As an amateur student of the language, I’ve
been worried for the past week about the word “bone” used in the context of the
alleged paragraph:

are we going to do about Jessica? When should we bone her? I reckon it should
be next week.”

Let me get in before the Macquarie
Dictionary people and ask the Crikey Army for assistance with the etymology as
I suspect it might be some sort of Melbourne footy
club thing. It’s certainly not general usage on this side of the Murray – or at
least it wasn’t until last week.

On first reading of the paragraph, I
thought “bone” meant “f-ck” – which made it all rather shocking due to the
premeditated nature of the sentiment. However, given further context, I surmised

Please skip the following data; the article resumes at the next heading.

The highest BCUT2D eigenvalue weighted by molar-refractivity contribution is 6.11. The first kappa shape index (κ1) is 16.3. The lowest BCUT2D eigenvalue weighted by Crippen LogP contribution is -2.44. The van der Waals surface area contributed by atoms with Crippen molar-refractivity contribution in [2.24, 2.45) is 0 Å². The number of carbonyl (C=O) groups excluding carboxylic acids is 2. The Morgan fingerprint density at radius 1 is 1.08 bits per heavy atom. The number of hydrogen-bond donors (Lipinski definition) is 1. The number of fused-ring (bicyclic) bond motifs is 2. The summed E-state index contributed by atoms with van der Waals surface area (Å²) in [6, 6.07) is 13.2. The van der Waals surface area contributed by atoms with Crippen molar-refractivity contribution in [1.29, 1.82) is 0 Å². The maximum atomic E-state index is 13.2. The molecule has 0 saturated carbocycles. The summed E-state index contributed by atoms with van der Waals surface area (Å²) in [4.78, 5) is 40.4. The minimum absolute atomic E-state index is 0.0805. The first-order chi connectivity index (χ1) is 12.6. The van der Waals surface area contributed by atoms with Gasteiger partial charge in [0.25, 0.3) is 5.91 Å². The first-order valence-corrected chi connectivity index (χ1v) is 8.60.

this “bone” was meant in the abattoir sense, as in the boning room, filleting a
carcass. In the spirit of PBL/Nine, that seemed to make more sense.

A colleague with whom I discussed the matter suggested I was actually closer to being right the first time, that this “bone”
meant “f-ck” as in to “f-ck someone over.” I
can see some merit in his argument.

Another thought there might have been some
relationship with the idea that to be sacked was to be “thrown out on the bones
of your a-se”, but that doesn’t work for me.

Could it be rhyming slang then? Eddie
All-over-the-place might have just meant: “When should we phone her?” Perhaps
Eddie thought she was being played out of position and wanted to discuss
sandwich fillings. Perhaps not. For a couple of generations at Nine, one
was simply “given the flick”. Being “boned” instead could signal a subtle
change in culture as well as language, so it’s over to Crikey readers more
worldly than I am for an explanation.

Of course, Eddie says he never said
anything like that. Eddie also says Jessica has his full support as Today Show